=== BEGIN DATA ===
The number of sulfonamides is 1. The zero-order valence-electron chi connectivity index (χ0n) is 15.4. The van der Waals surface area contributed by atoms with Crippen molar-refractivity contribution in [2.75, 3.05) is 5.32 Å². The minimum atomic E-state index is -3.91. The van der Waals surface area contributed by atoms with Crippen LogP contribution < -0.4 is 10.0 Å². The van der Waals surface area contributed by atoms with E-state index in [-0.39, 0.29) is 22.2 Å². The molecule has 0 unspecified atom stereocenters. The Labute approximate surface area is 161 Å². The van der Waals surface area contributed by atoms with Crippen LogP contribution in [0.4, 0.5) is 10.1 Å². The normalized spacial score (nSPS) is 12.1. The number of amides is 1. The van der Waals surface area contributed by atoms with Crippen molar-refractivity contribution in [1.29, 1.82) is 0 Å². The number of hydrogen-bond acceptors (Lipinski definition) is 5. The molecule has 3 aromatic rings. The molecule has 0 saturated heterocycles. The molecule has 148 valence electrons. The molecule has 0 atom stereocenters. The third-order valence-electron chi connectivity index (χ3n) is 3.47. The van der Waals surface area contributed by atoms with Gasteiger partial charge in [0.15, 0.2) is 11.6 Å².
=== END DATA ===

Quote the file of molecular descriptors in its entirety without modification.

The number of sulfonamides is 1. The zero-order valence-electron chi connectivity index (χ0n) is 15.4. The van der Waals surface area contributed by atoms with Crippen molar-refractivity contribution in [2.75, 3.05) is 5.32 Å². The minimum atomic E-state index is -3.91. The van der Waals surface area contributed by atoms with Crippen LogP contribution < -0.4 is 10.0 Å². The van der Waals surface area contributed by atoms with E-state index in [-0.39, 0.29) is 22.2 Å². The molecule has 0 unspecified atom stereocenters. The Labute approximate surface area is 161 Å². The van der Waals surface area contributed by atoms with Crippen LogP contribution in [0.4, 0.5) is 10.1 Å². The normalized spacial score (nSPS) is 12.1. The number of amides is 1. The van der Waals surface area contributed by atoms with Crippen molar-refractivity contribution in [1.29, 1.82) is 0 Å². The number of hydrogen-bond acceptors (Lipinski definition) is 5. The molecule has 3 aromatic rings. The molecule has 0 saturated heterocycles. The molecule has 148 valence electrons. The molecule has 0 atom stereocenters. The third-order valence-electron chi connectivity index (χ3n) is 3.47. The van der Waals surface area contributed by atoms with Gasteiger partial charge in [0.15, 0.2) is 11.6 Å².